We had a shared history. Not only two Jewish boys from Philly, but Aaron was born on the exact same day as me (April 30th) in the same town (Philly) exactly 10 years to the day after my birth. I’ll leave the year out 😉

We got along and shared stories about the startup market. He wanted to work in venture capital and I was new to the industry and in no position to hire anybody. But we continued to meet over the years and swap experiences. Monitor had a little internal VC group so he got some experience there.

A few years later I was in the position to hire but Aaron was way more senior than our entry-level positions. So I asked him if he’d consider coming in an an intern of sorts. More like a temporary VC just to get some experience and of course we’d pay him. I saw it as win-win. We got a bit of extra help on company analyses and he got to see a VC from the inside.

We worked together just shy of a year and during that period of constantly seeing startups Aaron made the decision that he actually wanted to be an entrepreneur more than a VC. He and his wife hatched the idea for DogVacay and decided to go for it.

I absolutely loved the idea from day one and told Aaron so. I said, “This category is going to be huge. I’m sure of the value. Like most markets online it will likely be a ‘winner take most’ category so if you’re going to go for it … you better be prepared to win.”

He didn’t have a product or a tech team at the time so it wasn’t really at a stage where I could fund it. He turned to Mike Jones at Science who was newly set up as an accelerator of sorts or a venture studio. Their business model was to help young companies accelerate their launch by helping assemble a team, do initial marketing, provide seed capital and help them raise financing.

Science played that role well and after Aaron hired the key team members and got the product out the door, the business model nailed down and initial users / sitters signed-up, Aaron partnered with the uber-connected Peter Pham of Science who helped him with the VC ropes raising seed capital from First Round Capital and many local LA seed investors and then an A-round from Bill Gurley at Benchmark.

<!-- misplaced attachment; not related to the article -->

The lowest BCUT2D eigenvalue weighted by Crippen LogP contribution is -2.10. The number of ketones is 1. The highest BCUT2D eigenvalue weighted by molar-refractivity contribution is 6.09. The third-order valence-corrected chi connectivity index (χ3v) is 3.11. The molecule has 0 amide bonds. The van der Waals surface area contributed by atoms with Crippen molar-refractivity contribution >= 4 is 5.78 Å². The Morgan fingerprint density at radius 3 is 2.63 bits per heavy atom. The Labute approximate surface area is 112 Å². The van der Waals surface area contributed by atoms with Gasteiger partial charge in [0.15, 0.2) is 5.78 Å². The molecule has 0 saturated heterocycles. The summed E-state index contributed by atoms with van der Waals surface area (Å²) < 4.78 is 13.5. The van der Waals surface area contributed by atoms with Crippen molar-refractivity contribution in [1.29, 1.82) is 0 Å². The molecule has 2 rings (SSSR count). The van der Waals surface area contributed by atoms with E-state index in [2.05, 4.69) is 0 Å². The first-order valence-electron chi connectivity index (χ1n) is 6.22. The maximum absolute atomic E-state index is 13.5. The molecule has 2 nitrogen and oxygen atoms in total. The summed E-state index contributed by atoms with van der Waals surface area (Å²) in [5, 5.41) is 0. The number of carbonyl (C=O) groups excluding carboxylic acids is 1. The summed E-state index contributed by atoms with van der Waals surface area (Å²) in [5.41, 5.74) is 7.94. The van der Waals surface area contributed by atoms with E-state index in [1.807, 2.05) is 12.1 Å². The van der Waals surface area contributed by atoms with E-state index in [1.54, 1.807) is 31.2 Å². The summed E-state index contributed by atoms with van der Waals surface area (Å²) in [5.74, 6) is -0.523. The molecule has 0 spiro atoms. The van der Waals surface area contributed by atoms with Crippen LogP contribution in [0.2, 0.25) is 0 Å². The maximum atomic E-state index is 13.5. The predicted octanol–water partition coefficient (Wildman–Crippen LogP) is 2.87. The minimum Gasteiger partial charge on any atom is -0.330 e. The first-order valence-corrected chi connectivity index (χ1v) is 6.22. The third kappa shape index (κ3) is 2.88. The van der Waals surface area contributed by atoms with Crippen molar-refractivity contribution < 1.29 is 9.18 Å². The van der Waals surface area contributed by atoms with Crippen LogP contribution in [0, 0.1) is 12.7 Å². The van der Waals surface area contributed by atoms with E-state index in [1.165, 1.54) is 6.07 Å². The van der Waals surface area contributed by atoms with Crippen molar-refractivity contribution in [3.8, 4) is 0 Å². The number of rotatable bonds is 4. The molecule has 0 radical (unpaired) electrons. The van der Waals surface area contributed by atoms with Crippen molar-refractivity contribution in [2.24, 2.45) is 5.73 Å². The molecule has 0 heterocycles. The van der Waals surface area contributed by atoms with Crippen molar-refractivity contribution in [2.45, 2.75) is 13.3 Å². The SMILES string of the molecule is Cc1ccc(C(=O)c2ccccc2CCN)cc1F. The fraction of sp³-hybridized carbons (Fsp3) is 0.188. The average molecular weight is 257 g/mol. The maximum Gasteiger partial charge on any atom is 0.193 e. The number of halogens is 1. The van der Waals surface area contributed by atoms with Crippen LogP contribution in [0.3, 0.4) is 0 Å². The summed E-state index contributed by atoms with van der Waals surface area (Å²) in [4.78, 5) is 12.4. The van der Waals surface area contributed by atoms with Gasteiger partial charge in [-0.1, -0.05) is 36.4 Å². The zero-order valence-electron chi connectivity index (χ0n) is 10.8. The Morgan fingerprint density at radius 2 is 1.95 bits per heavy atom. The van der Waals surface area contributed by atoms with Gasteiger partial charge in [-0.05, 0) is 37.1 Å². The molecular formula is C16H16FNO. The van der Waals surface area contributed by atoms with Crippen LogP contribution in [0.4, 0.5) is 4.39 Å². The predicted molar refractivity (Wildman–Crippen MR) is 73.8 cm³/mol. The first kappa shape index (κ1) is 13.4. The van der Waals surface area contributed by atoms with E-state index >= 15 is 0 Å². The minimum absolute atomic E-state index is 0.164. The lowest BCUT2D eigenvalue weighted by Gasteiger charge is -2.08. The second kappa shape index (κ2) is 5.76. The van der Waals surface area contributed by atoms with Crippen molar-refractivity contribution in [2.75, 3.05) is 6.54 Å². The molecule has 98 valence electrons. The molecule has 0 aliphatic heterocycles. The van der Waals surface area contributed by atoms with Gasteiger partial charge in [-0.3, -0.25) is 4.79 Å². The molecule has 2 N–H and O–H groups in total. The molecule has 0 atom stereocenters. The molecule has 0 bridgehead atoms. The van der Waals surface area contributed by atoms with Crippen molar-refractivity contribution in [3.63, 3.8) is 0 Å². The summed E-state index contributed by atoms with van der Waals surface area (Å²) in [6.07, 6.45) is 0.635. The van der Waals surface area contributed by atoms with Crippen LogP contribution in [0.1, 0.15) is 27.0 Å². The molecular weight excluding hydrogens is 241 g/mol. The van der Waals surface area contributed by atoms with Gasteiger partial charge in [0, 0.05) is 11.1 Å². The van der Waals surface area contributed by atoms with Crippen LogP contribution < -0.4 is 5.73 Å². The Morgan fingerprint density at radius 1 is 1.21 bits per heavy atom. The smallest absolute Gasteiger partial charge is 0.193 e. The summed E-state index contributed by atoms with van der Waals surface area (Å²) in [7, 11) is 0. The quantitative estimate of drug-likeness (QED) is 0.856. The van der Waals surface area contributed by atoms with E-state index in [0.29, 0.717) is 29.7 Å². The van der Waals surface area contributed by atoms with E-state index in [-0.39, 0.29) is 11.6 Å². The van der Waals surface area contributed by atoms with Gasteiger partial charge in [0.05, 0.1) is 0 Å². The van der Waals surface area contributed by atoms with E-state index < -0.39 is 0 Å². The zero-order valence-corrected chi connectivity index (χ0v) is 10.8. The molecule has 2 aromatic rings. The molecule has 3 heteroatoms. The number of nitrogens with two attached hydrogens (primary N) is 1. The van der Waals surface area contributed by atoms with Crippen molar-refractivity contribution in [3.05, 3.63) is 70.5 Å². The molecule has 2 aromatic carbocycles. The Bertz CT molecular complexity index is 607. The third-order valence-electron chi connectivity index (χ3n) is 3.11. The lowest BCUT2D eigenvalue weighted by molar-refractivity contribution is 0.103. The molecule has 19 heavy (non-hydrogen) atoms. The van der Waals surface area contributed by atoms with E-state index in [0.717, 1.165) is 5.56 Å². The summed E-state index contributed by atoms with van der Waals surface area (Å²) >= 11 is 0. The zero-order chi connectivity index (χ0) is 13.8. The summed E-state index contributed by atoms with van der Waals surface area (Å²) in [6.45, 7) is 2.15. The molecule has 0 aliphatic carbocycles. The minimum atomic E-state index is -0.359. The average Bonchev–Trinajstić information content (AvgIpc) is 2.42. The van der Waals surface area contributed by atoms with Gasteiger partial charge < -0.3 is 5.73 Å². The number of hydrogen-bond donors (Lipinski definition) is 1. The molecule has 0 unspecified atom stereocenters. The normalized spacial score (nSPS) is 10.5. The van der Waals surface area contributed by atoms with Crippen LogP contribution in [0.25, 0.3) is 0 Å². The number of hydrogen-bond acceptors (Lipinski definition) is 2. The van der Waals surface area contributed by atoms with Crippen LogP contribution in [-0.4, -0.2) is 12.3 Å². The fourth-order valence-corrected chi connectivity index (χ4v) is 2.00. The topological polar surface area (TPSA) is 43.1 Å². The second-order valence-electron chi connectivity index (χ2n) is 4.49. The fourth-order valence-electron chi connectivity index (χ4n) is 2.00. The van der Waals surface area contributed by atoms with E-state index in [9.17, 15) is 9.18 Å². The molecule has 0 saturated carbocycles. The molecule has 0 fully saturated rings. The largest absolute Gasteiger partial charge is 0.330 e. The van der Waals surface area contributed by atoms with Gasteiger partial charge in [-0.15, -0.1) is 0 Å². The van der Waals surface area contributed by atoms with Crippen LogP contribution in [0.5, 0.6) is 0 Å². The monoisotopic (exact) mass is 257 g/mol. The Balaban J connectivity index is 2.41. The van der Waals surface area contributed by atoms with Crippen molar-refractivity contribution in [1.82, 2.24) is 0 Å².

They have raised now a total of $22 million.

I watched all of this from the sidelines with pride. I turned down free “advisory stock” in the early days and told Aaron that I’d much rather just be his independent friend and mentor for anything he needed and that I really just wanted to see him build a successful business for himself and for LA. And I have no regrets – watching a friend succeed is the best form of payment.

And by helping save my Thanksgiving this year. He has paid me in spades. Congratulations, Aaron. And thank you.

Final Notes

The photo in this blog (like many of mine) came from 500px. In this case somebody named Todd Adamson. I paid $2.99 for the rights to use it for non-commerical purposes. I don’t know Todd but he takes beautiful photos and he agrees to sell them on 500px to anybody who wants to buy them. I suppose he probably has both a day job and a passion for photography. And if he can make a few extra bob on the side, why wouldn’t he?

In a flat world, a collaborative world, that’s what people do. Supply and demand. Like oDesk. Visual.lyFiverr. And a host of other places people are turning to make money virtually in this new collaborative economy. I am a big fan of marketplaces that really do help change people’s lives from Uber, Deliv, AirBNB and of course … DogVacay.

  • awaldstein

    Huge pet lover here and this service is new to me. Thanks.

    Of course for Sam (my cat) I have to have people stay at my apartment. More complex as people need to be in my home.

    Anybody trying to solve the feline opportunity?

  • msuster

    Well. I’m allergic to cats, so I definitely wouldn’t know 😉

  • awaldstein

    Funny–I blog about wine on the side for fun and have a loose association of wine bloggers with cats around the globe that I Skype with now and again. We all know each other.

  • Rohan

    Very important service. I wish them well!

  • suyogmody

    dogvacay and are both great. we’ve used them once each and have had great experiences.

    lots of opportunity for both in the mobile space with photo sharing and other content-focused features. i hope the investment takes them in that direction.

  • William Mougayar

    Them and are the Hailo and Uber pair for that segment. Big bucks and great backers & team on both.

  • Marco Tolman

    DogVacay has plenty of hosts that will do just that! Either they will stay in your home or they come by once a day to take care of your cats and spend some time with them. I’ve successfully used DogVacay to find a cat sitter a couple of times.

  • awaldstein


    Finding trusted cat sitters for Sam is tough so all help is good.

  • Armen Martin

    Great post Mark! It inspired me to ask my wife if we can join as hosts to see what owning a dog would be like with our young kids. Can we handle a dog and the kids? I say yes but my wife is a skeptic. This may be the perfect solution!